Thursday, November 15, 2018 at 4:30pm
In the 1930s, the notion of “monsoon Asia” was widespread in the fields of geography and anthropology. Its adherents saw climate, and particularly the seasonally reversing monsoon winds, as central to understanding the commonalities among India, Southeast Asia, and southern China.
Monsoon Asia had largely disappeared as a geographical category by the 1980s, but now it is back, says historian and MacArthur Fellow Sunil Amrith. Its return has been especially notable in climate science, where new research is investigating the impact of human activity on monsoon patterns. But it has also reappeared in the humanities as a way to conceive of transregional connections.
In his talk, Amrith will explore the material and intellectual history of the monsoon Asia idea, as well as its potential and limitations in writing interAsian histories.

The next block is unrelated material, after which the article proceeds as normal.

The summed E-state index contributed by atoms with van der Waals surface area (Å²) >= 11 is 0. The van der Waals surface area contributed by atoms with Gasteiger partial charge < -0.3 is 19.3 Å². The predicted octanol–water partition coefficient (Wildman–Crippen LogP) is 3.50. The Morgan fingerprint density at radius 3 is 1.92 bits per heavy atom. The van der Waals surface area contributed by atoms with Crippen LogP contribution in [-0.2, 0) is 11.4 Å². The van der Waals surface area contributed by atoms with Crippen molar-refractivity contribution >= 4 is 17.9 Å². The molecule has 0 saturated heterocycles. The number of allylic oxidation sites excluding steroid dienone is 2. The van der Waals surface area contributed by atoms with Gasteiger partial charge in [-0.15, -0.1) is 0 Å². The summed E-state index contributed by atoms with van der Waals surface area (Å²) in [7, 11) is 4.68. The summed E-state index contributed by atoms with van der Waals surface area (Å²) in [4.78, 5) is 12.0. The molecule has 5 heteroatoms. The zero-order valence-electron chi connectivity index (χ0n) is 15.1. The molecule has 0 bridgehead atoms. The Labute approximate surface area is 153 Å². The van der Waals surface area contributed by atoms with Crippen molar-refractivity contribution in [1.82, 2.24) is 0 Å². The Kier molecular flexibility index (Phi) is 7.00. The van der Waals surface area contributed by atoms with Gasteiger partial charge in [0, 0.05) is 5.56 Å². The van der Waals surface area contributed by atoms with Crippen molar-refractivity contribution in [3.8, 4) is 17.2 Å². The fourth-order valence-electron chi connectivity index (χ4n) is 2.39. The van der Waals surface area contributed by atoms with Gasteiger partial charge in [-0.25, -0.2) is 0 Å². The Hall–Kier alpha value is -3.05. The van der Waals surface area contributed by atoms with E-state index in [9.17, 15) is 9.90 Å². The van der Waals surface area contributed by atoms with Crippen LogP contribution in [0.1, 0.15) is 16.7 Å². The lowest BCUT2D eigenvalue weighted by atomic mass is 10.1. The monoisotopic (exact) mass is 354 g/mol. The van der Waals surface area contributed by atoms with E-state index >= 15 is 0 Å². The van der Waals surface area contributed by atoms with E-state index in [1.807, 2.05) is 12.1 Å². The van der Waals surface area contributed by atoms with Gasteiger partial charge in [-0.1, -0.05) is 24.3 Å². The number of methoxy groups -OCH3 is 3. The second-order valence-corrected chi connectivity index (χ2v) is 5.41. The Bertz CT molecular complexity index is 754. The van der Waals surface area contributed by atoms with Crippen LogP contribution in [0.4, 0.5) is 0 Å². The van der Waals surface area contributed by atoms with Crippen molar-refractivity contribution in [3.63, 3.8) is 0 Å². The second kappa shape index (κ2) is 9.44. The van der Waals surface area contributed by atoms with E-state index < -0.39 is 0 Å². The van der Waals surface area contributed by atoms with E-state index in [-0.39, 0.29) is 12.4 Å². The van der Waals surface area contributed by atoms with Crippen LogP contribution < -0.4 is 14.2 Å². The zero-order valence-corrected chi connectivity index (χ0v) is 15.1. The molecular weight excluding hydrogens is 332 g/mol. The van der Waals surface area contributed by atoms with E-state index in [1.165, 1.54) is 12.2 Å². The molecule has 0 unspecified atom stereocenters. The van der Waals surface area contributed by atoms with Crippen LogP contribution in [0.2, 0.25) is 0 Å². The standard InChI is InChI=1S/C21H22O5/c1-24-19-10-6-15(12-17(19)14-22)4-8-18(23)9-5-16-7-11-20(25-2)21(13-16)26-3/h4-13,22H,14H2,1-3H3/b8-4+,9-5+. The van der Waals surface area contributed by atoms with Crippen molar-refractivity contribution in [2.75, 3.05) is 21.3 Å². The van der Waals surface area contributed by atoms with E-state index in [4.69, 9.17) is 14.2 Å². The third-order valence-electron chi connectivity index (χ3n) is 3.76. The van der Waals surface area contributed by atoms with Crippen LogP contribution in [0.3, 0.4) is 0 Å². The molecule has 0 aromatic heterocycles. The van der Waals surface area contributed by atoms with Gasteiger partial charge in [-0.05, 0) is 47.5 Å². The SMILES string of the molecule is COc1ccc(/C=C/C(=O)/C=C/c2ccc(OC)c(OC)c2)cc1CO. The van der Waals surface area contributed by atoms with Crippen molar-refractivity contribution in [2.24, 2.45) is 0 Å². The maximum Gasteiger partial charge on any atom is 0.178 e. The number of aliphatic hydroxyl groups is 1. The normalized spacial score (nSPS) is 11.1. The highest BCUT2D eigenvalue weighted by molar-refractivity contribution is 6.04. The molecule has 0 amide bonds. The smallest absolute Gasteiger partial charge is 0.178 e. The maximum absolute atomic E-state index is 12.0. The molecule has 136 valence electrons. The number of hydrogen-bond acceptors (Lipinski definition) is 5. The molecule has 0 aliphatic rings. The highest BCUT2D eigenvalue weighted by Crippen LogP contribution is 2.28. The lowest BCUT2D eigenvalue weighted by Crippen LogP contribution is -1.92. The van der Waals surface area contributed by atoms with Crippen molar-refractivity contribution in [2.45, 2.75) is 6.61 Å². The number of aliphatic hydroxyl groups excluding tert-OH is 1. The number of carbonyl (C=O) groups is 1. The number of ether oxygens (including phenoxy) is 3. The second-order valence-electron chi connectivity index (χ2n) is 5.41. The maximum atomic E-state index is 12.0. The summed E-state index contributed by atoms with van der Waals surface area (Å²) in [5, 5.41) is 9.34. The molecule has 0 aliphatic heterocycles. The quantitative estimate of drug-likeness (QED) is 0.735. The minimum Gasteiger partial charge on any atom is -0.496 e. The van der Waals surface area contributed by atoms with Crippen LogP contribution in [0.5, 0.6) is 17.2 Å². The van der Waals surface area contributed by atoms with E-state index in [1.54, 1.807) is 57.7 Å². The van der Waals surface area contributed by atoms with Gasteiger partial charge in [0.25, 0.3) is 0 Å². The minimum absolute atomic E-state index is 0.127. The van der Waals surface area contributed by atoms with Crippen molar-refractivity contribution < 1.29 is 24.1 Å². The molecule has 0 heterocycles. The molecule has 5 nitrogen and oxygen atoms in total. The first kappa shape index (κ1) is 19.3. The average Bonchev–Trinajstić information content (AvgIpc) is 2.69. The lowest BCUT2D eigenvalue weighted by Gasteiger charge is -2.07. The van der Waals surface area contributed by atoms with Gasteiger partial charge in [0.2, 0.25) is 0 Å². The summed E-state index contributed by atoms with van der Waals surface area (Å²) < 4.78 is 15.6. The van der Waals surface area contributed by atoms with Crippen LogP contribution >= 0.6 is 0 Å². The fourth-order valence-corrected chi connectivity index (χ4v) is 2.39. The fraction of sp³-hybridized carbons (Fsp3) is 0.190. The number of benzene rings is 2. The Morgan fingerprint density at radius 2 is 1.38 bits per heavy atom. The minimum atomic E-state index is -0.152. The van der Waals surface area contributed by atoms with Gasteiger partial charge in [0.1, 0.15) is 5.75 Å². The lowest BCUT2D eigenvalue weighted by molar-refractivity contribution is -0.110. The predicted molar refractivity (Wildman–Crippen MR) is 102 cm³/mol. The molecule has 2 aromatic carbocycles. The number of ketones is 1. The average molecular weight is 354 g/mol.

Sunil S. Amrith is the Mehra Family Professor and chair of the department of South Asian studies at Harvard University. His research is on the transregional movement of people, ideas, and institutions. Areas of particular interest include the history of public health and poverty, the history of migration, and environmental history. His most recent work has been on the Bay of Bengal as a region connecting South and Southeast Asia. He has a PhD in History (2005) from the University of Cambridge, where he was also a Research Fellow of Trinity College (2004-06).